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I have a string with comma separated values:

var x = '1,2,10,11,12';

I need to remove the value that's in y.

x = remove(x,y);

Q: Is there a function for that already or do I need to convert it to an array, remove y and then convert it back to a string?

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5 Answers 5

up vote 2 down vote accepted

You can do x.replace(y, ""). For more information, see the Mozilla docs.

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just that won't be enough but it's an interesting starting point –  Michael Haren May 17 '11 at 17:02
    
Maybe I don't understand the problem. Are you matching strings, or numeric values in y? –  Zach Rattner May 17 '11 at 17:03
    
Just keep in mind that using a string for the first parameter will only replace the value once. Doing String.replace(/value/g, ""); will replace all instances of it. –  user1385191 May 17 '11 at 17:10
    
I think if I put a leading comma and a trailing comma in x, then I can do: x.replace(',' + y + ',',",") –  Phillip May 17 '11 at 17:20
    
@cf_PhillipSenn, that won't work when y is at the beginning or end of the list. Without the commas won't work because you might remove numbers you don't want. If y is '7', for example, you could turn '17' into '1'. –  lazycs May 17 '11 at 19:18

str_replace analogon from phpjs.org: http://phpjs.org/functions/str_replace:527

So you could use something like x=str_replace(y, '', x); ;) Or implement it yourself by using regexp!

Edit: Okay I think I got it wrong. Probably Greg's answer is the right one :-)

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2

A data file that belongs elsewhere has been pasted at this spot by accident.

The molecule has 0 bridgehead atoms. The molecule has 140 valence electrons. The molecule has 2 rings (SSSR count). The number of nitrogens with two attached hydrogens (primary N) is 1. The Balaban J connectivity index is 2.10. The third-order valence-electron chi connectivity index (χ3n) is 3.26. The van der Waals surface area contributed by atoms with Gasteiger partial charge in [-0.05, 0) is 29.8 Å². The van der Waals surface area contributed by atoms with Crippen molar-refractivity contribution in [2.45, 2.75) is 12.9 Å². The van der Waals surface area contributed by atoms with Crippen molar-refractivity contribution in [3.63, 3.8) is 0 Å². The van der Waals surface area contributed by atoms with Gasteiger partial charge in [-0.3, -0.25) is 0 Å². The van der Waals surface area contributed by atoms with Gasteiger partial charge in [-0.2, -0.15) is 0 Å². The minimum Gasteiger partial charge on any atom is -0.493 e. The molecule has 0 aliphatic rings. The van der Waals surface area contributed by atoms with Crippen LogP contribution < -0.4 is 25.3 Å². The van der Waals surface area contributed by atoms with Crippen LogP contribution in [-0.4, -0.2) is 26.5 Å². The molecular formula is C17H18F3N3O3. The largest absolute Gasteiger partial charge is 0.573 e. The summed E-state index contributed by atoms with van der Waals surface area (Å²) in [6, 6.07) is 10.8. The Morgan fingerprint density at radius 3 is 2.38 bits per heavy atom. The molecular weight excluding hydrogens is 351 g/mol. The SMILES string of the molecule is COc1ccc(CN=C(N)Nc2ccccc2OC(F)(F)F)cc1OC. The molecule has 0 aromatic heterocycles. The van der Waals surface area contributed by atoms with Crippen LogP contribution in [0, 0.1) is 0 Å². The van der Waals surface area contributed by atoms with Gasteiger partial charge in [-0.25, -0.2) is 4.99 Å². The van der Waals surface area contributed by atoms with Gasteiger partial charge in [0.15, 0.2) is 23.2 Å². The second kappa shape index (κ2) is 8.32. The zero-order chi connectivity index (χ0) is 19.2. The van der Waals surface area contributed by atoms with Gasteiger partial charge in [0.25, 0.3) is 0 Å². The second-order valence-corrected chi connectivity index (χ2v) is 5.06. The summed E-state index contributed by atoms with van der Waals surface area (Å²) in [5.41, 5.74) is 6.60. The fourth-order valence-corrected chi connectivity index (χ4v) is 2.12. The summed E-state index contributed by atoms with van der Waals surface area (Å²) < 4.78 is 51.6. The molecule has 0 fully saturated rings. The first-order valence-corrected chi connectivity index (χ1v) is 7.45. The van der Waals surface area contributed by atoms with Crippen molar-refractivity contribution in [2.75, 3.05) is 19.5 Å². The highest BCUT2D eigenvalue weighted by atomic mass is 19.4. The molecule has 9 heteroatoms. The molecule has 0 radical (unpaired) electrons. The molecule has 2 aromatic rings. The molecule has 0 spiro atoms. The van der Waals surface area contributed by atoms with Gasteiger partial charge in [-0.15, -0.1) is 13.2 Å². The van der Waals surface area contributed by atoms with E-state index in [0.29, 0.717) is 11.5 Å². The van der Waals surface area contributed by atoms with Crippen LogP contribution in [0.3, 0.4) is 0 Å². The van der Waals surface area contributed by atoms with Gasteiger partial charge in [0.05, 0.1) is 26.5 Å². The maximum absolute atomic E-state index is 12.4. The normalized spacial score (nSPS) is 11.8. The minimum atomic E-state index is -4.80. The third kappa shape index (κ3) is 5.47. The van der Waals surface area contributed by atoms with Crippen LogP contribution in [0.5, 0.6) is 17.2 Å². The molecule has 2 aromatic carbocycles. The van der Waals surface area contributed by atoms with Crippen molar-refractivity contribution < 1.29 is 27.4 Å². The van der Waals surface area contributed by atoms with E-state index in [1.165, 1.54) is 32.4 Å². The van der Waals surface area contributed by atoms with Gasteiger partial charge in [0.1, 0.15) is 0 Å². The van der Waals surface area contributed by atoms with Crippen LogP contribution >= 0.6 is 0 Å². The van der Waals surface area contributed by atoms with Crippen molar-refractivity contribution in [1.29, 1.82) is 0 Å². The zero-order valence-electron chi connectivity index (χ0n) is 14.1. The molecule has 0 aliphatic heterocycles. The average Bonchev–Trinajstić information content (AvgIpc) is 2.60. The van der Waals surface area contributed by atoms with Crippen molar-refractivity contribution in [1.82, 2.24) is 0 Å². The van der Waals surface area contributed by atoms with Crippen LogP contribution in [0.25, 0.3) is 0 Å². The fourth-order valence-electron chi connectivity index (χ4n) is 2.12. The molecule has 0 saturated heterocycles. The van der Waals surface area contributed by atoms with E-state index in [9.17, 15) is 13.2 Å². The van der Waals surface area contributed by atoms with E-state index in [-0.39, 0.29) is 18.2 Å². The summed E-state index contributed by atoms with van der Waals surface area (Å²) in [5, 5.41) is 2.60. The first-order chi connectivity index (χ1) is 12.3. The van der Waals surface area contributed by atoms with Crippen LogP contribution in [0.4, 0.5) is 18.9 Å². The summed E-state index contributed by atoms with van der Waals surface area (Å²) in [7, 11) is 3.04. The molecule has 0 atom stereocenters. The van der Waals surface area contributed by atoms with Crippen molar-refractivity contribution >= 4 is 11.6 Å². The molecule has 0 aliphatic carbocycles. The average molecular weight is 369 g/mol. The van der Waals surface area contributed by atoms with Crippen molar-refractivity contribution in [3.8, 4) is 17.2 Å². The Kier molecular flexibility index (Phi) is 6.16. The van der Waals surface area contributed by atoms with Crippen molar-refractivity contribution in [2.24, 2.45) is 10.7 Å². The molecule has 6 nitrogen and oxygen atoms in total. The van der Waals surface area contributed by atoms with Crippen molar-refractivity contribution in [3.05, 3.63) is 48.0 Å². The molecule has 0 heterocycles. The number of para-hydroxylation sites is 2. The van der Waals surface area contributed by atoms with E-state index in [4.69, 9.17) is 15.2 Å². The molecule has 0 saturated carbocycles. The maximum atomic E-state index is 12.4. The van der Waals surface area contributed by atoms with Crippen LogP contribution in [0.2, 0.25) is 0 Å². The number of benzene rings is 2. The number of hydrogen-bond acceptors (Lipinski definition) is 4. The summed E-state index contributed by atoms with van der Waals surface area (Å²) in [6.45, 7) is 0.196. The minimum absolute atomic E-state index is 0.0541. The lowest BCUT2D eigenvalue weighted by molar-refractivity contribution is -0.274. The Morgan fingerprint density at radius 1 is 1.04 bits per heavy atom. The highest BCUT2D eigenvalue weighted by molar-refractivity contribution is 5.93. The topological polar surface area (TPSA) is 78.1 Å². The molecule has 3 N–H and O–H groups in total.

PHP.js intrigues, confuses, and disgusts me, much like a 12 year old arguing religion in a chat room, or a cockroach slowly making its way through the middle of my pudding. –  sdleihssirhc May 17 '11 at 17:10
1  
-1 For recommending PHPjs. You don't need that. It's only use case is strict deadlines and talented PHP developers (who know no javascript). –  Raynos May 17 '11 at 17:16
    
Okay okay, not that bad^^ –  tim May 17 '11 at 17:27

Assuming your removing 'y' where y is an index, do this:

x = x.split(',').splice(y,1).join(',');

Edit:

In that case, I would use regex. If you wish to avoid regex, another solution is available:

while(x.indexOf(y) >= 0){
 x.replace(y+',', '');
}

EDIT: Added a trailing comma to the replace, such that the list remains a comma delimited list.

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OP says y is a value... –  Michael Haren May 17 '11 at 17:10
    
y is not an index. y is a value. In this example, it would be customer ids or product ids. –  Phillip May 17 '11 at 17:12

Do you mean like this?

var arr = "1,2,1,2,3".split(",");
var arr2 = [];
for(var i = 0; i < arr.length; i++) {
    if(arr[i] != "1") arr2.push(arr[i])
}
arr2.join(","); // "2,2,3"
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This is grossly ugly code, I can't imagine why you would ever use this as a solution to OP question. –  GAgnew May 17 '11 at 18:23
    
Why would you declare an anonymous string and then split it? why would you use a second array to copy every single negative match, rather then just removing the positive ones? –  GAgnew May 17 '11 at 18:28
    
The OP has a string which needs certain elements removed, at least that's what I thought. I agree it's not the most elegant solution though. –  pimvdb May 17 '11 at 18:36
    
Elegant no, but efficiency is the true problem here. –  GAgnew May 17 '11 at 20:58

There are three things to check for

  1. y at the beginning of the string and followed by a comma
  2. y preceeded by a word break and followed by a comma
  3. y at the end of the string and preceeded by a comma

    x.replace(new RegExp('((^|\\b)' + y + ',|,' + y +'$)'),'');
    
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